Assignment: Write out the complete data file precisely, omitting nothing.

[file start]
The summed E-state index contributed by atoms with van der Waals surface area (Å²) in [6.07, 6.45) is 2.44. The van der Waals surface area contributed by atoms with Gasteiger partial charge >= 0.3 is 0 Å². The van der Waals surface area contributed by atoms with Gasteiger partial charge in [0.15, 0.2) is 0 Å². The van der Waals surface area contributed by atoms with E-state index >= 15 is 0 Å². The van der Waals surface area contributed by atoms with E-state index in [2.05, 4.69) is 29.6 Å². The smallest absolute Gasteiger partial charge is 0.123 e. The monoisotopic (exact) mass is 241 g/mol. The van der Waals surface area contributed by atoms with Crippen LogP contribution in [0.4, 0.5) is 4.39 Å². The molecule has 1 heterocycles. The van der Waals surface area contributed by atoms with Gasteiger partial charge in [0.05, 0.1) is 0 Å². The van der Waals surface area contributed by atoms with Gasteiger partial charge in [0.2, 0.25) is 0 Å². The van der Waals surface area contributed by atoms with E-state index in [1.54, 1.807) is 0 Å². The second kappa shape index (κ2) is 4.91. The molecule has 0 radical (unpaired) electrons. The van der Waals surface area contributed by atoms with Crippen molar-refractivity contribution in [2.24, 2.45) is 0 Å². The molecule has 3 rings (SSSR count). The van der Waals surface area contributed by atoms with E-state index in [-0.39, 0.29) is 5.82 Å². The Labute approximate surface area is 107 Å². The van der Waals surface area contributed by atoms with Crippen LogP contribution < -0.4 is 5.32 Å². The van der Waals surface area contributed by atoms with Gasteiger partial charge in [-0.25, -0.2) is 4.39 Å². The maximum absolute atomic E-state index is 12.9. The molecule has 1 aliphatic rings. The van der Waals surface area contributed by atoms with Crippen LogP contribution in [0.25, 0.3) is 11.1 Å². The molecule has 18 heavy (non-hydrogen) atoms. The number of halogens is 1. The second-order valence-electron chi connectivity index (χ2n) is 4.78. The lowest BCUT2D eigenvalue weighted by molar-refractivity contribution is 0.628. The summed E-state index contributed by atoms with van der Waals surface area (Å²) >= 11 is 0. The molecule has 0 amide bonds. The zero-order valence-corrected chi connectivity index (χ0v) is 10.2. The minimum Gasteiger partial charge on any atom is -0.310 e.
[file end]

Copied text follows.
The summed E-state index contributed by atoms with van der Waals surface area (Å²) in [6.07, 6.45) is 2.44. The van der Waals surface area contributed by atoms with Gasteiger partial charge >= 0.3 is 0 Å². The van der Waals surface area contributed by atoms with Gasteiger partial charge in [0.15, 0.2) is 0 Å². The van der Waals surface area contributed by atoms with E-state index >= 15 is 0 Å². The van der Waals surface area contributed by atoms with E-state index in [2.05, 4.69) is 29.6 Å². The smallest absolute Gasteiger partial charge is 0.123 e. The monoisotopic (exact) mass is 241 g/mol. The van der Waals surface area contributed by atoms with Crippen LogP contribution in [0.4, 0.5) is 4.39 Å². The molecule has 1 heterocycles. The van der Waals surface area contributed by atoms with Gasteiger partial charge in [0.05, 0.1) is 0 Å². The van der Waals surface area contributed by atoms with Gasteiger partial charge in [0.2, 0.25) is 0 Å². The van der Waals surface area contributed by atoms with E-state index in [1.54, 1.807) is 0 Å². The second kappa shape index (κ2) is 4.91. The molecule has 0 radical (unpaired) electrons. The van der Waals surface area contributed by atoms with Crippen molar-refractivity contribution in [2.24, 2.45) is 0 Å². The molecule has 3 rings (SSSR count). The van der Waals surface area contributed by atoms with E-state index in [-0.39, 0.29) is 5.82 Å². The Labute approximate surface area is 107 Å². The van der Waals surface area contributed by atoms with Crippen LogP contribution < -0.4 is 5.32 Å². The van der Waals surface area contributed by atoms with Gasteiger partial charge in [-0.25, -0.2) is 4.39 Å². The maximum absolute atomic E-state index is 12.9. The molecule has 1 aliphatic rings. The van der Waals surface area contributed by atoms with Crippen LogP contribution in [0.25, 0.3) is 11.1 Å². The molecule has 18 heavy (non-hydrogen) atoms. The number of halogens is 1. The second-order valence-electron chi connectivity index (χ2n) is 4.78. The lowest BCUT2D eigenvalue weighted by molar-refractivity contribution is 0.628. The summed E-state index contributed by atoms with van der Waals surface area (Å²) >= 11 is 0. The molecule has 0 amide bonds. The zero-order valence-corrected chi connectivity index (χ0v) is 10.2. The minimum Gasteiger partial charge on any atom is -0.310 e.